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Mr. A. Campbell, the Founder of a Sect
The Baptist newspaper, 1867
      As stated in a recent issue of the Herald, there is a life of Alexander Campbell published along with his lectures on the Pentateuch. It was furnished specially for the volume by Mr. Segar, and carefully revised by the editor of the Lectures, W. T. Moore. The Life contains the following statement:

      "Alexander Campbell soon became chiefly and prominently known as the recognized head of a new religions sect, as it was generally esteemed, called familiarly the 'Campbellite Baptist Denomination,' but called by himself and the membership of the church, the 'Disciples.' This denomination took its origin from the teaching of himself and his father, " etc.

      These statements, it seems to us, are strictly true; but they have called forth pretty caustic animadversions from the pen of D. Lipscomp, one of the editors of the Gospel Advocate, Nashville, Tenn. He says:

      "On this very point hinges the character of Campbell's whole life and labor. If he did found a denomination, a new sect to still further divide, and corrupt, and curse Christendom, his life was highly criminal in the sight of God, and his labor a curse to his fellow-men." - Religious Herald.

      "If he did" does Mr. Fanning deny that Mr. Campbell did found a sect? Messrs. Moore & Segar frankly admit that he did. All the world knows that he did. Mr. Campbell was wont to boastfully declare that he did. If Mr. Fanning denies it, he does it to attempt to deceive the blind disciples of Mr. Campbell and would not be worthy of credit.

      The Georgia Index thus notices this remarkable admission:


      "The day breaks" at Bethany. "The shadows flee away from the regions of the "Reformation" that styles itself "current." To prejudiced ears this statement may sound incredible - the night has been so long and unbroken, the atmosphere so impervious to every ray of light. But we have proof for it, or we would not make it. The proof is furnished by an essay on Alexander Campbell. "His Life and Public Career," from the pen of Rev. W. T. Moore pastor of the Christian Church. Cincinnati, Ohio, prefixed to "Familiar Lectures on the Pentateuch" by that "recognized head of a new religious sect.'" Our readers, we make no question, will agree with us in accounting it decisive.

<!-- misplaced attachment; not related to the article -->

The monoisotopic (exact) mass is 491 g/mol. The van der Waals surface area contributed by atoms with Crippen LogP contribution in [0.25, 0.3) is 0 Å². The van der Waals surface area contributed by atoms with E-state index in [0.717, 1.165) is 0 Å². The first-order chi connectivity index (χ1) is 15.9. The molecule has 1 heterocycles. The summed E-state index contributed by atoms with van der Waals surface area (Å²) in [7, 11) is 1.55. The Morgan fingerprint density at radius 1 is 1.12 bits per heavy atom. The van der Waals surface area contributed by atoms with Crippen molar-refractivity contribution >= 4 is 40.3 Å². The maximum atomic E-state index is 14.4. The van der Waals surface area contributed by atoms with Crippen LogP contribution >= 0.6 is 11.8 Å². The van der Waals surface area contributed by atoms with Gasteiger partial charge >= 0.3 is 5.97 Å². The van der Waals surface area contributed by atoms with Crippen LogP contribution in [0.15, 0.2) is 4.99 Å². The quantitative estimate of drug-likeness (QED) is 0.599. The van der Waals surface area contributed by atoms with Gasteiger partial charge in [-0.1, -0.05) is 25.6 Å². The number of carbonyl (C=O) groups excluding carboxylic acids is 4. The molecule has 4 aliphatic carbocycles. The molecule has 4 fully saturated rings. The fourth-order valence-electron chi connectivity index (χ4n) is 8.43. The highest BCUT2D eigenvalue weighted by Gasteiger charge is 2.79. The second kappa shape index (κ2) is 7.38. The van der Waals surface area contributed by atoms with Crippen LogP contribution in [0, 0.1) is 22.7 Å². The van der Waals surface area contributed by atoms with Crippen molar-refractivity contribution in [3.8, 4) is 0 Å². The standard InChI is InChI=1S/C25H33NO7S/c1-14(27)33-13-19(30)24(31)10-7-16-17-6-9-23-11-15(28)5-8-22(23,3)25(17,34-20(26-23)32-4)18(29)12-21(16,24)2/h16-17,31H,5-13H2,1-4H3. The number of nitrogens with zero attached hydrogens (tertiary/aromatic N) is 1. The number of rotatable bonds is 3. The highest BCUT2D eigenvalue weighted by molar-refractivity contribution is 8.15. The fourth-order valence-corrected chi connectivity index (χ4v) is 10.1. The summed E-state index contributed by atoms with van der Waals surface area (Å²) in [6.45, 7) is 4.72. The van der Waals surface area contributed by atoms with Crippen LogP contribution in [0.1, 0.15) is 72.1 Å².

Have not Reformers hitherto denied that they are "adherents" and "disciples" of Alexander Campbell? Have they not repelled the intimation as the grossest and most malignant of slanders? But now, Rev. Mr. Moore says: "No other man of this generation could count upon a half a million adherents during the time of his natural life." And again: "He made frequent excursions far and near, as Providence opened for him a door, and steadily enlarged his influence, and increased the number of his disciples." Nay, he speaks of the earlier Reformer? as followers"of Thomas Campbell, (the father of Alexander). There, then, stands the fact so persistently and bitterly disowned, frankly owned at last!

      Have not the Reformers always maintained that they are not a mere "denomination," like other religious bodies: that they are the one "church originated by the Lord in Jerusalem; " and that these bodies can not be His, because they have sprung up since Pentecost? But Mr. Moore says, with regard to his brethren: "This denomination took its origin from the teaching of himself and father, and during the half hundred years last past, has grown to a church numbering five hundred thousand members." At last, then, the platform of assumed pre-eminence lies, leveled with the ground by the hands that toiled to rear it, and this boastful people confess themselves a sect of modern date!

      We submit to every candid mind, whether such teachings, from such a quarter, do not evince an extraordinary illumination, where once the shadow of the Millennial Harbinger darkened earth and sky. There is hope for the Reformation - hope that the morning of a truer and more Scriptural theology comes to it. Why should not men be brought to recognize and renounce their errors, when they have gone so far as to see that they compose a denomination, whose origin dates no further back than "the half hundred years last past," and that they are in peculiarities of belief simply "adherents - followers - disciples" of the two Campbells?

      These admissions, with Bro. Ray's book, "The Key to Campbellism" - just from the press - should bring all men, tinctured with this new Religion, to their senses, and to see they but follow an erring man, when they follow after Campbellism.


[From The Baptist newspaper, August 31, 1867. Scanned and formatted by Jim Duvall.]

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